Defining your Diet

Texas A&M University - Kingsville and Javelina Wellness does not encourage any diets that heavily restrict or inhibit individuals from living a happy, healthy, and balanced life. The information below is to provide information to our employees, and should not be seen as a recommendation or necessity. As always, please consult a healthcare professional before embarking on any serious or long-standing changes to your diet. 

Keto Diet

The ketogenic diet is a high-fat, adequate-protein, low-carbohydrate diet that in medicine is used mainly to treat hard-to-control epilepsy in children. The diet forces the body to burn fats rather than carbohydrates.

Paleo Diet

The paleo diet emphasizes whole foods, lean protein, vegetables, fruits, nuts, and seeds while discouraging processed foods, sugar, dairy, and grains.

Some more flexible versions of the paleo diet also allow for dairy like cheese and butter, as well as tubers like potatoes and sweet potatoes.  The paleo diet emphasizes whole foods but bans grains and dairy. 

Pescatarian Diet

Pescatarians have a lot in common with  vegetarians. They eat fruits, veggies, nuts, seeds,  whole grains, beans,  eggs, and dairy, and stay away from meat and poultry. But there's one way they part company from vegetarians: Pescatarians eat  fish  and other seafood.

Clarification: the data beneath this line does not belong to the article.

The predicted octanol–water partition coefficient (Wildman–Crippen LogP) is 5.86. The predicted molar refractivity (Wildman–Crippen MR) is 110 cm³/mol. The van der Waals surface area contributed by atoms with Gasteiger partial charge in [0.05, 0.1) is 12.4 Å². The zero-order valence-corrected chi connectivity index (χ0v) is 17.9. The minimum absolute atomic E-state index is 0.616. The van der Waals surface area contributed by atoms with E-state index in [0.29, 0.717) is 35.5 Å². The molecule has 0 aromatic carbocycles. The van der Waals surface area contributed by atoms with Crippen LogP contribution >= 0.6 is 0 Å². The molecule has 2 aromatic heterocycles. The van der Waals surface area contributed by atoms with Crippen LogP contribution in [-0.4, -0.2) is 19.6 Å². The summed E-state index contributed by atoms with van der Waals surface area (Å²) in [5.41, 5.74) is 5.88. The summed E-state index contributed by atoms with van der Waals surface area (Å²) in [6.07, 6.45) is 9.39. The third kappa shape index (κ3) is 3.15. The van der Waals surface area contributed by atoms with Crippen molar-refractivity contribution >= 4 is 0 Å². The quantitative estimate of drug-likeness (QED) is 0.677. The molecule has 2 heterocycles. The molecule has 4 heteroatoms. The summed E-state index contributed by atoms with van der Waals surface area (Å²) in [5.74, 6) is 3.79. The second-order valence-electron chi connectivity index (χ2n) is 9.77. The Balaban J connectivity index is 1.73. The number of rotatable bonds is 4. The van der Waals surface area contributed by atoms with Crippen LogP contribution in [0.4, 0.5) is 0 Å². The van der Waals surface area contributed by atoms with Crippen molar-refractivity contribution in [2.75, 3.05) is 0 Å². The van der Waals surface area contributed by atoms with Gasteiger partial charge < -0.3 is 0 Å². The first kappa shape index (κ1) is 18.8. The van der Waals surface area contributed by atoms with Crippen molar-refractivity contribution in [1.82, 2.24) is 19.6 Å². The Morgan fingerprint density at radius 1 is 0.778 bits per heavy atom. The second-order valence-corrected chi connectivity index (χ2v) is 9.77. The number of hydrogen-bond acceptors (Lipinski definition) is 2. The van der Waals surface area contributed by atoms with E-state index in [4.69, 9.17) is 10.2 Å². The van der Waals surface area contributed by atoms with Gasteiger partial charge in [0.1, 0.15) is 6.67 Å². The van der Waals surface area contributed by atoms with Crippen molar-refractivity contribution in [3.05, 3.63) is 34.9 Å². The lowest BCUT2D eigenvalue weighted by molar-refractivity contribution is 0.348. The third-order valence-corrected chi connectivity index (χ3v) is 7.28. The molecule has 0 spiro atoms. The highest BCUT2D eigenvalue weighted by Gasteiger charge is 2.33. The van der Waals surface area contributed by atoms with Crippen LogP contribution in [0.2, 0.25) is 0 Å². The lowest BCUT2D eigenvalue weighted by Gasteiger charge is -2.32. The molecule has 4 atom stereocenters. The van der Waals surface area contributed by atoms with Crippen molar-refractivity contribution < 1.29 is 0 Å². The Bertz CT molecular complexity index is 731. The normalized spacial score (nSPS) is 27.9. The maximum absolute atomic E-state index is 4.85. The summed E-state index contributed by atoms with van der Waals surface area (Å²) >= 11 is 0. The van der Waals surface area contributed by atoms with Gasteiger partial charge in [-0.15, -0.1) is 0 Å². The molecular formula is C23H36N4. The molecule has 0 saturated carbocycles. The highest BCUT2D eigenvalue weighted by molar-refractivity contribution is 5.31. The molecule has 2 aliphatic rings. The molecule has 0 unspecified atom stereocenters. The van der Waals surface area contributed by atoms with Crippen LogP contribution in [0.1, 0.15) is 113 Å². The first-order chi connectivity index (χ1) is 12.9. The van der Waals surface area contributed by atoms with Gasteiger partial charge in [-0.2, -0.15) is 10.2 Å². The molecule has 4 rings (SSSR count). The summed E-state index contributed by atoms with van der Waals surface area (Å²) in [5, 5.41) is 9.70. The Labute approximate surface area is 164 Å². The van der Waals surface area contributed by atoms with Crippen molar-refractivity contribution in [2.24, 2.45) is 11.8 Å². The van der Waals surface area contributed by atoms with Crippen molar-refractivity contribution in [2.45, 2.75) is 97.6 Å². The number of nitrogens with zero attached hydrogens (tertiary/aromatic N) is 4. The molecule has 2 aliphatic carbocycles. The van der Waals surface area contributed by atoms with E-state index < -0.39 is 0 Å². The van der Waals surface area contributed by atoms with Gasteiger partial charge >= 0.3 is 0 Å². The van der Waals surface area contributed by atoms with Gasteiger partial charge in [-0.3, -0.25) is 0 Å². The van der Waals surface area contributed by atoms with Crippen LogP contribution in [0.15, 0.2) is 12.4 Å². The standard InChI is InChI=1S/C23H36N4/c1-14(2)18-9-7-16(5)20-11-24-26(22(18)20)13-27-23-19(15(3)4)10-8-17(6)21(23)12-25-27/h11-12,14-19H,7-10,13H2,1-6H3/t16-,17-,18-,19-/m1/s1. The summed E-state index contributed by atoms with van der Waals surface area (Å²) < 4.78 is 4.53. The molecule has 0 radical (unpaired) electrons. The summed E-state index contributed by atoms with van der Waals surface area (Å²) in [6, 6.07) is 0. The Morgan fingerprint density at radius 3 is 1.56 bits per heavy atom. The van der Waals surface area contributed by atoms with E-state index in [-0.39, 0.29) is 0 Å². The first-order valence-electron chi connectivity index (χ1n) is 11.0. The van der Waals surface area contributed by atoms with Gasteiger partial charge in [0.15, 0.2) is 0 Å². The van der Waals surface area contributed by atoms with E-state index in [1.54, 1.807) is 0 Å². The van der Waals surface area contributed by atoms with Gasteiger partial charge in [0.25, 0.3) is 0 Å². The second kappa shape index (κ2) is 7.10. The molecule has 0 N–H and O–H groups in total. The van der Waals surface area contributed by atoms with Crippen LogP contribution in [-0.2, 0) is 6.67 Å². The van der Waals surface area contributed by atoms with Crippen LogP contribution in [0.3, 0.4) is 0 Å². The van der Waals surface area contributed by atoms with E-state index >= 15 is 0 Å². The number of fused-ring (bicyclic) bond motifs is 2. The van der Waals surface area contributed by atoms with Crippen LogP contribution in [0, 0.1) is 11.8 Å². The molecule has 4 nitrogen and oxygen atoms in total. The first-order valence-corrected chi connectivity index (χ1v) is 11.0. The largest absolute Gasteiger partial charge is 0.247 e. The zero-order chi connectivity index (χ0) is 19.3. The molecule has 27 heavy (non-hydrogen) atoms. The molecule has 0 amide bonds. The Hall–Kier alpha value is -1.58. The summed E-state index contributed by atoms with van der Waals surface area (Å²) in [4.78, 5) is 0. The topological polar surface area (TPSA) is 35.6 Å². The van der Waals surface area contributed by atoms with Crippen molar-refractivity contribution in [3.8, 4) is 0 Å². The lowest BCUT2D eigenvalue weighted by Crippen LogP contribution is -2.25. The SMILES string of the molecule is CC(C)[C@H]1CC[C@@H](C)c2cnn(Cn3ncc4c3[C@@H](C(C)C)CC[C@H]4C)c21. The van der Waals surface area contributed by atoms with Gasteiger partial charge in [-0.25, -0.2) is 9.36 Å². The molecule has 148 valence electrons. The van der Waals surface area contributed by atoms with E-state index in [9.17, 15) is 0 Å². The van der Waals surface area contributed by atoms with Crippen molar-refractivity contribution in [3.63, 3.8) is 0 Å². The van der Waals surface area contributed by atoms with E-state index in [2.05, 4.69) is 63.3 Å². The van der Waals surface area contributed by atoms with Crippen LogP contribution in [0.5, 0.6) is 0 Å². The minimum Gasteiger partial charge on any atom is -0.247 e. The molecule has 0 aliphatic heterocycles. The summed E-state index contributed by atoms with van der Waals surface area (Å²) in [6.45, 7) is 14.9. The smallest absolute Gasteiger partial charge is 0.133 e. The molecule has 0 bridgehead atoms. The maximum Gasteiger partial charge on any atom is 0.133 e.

Vegan Diet

Veganism is the strictest form of vegetarianism.

In addition to eliminating meat, it eliminates dairy, eggs, and animal-derived products, such as gelatin, honey, albumin, whey, casein, and some forms of vitamin D3.  Vegan diets exclude all animal products. 

Low-Carb Diets

Low-carb diets emphasize unlimited amounts of protein and fat while severely limiting your carb intake.

When carb intake is very low, fatty acids are moved into your blood and transported to your liver, where some of them are turned into ketones.

Your body can then use fatty acids and ketones in the absence of carbs as its primary energy source.  Low-carb diets severely limit carb intake and push your body to use fat for fuel. 

Mediterranean Diet

The Mediterranean diet pyramid should help get you started. The pyramid emphasizes eating fruits, veggies, whole grains, beans, nuts, legumes, olive oil, and flavorful herbs and spices; fish and seafood at least a couple of times a week; and poultry, eggs, cheese, and yogurt in moderation, while saving sweets and red meat for special occasions.